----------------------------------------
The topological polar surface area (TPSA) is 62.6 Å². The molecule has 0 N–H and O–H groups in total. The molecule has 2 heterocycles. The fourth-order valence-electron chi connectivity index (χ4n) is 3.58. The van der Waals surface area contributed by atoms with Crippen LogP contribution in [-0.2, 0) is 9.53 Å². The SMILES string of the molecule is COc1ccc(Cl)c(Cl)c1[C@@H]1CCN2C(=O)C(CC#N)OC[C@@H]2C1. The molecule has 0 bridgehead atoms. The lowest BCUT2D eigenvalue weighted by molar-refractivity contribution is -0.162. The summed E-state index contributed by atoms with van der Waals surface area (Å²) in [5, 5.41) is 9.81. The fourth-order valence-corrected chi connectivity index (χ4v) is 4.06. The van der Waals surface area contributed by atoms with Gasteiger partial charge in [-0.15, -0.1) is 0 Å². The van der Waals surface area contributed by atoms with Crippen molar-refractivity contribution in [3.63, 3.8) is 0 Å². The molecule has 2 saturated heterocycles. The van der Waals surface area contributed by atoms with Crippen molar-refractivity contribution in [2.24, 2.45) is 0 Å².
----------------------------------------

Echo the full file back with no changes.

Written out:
The topological polar surface area (TPSA) is 62.6 Å². The molecule has 0 N–H and O–H groups in total. The molecule has 2 heterocycles. The fourth-order valence-electron chi connectivity index (χ4n) is 3.58. The van der Waals surface area contributed by atoms with Crippen LogP contribution in [-0.2, 0) is 9.53 Å². The SMILES string of the molecule is COc1ccc(Cl)c(Cl)c1[C@@H]1CCN2C(=O)C(CC#N)OC[C@@H]2C1. The molecule has 0 bridgehead atoms. The lowest BCUT2D eigenvalue weighted by molar-refractivity contribution is -0.162. The summed E-state index contributed by atoms with van der Waals surface area (Å²) in [5, 5.41) is 9.81. The fourth-order valence-corrected chi connectivity index (χ4v) is 4.06. The van der Waals surface area contributed by atoms with Gasteiger partial charge in [-0.15, -0.1) is 0 Å². The van der Waals surface area contributed by atoms with Crippen molar-refractivity contribution in [3.63, 3.8) is 0 Å². The molecule has 2 saturated heterocycles. The van der Waals surface area contributed by atoms with Crippen molar-refractivity contribution in [2.24, 2.45) is 0 Å².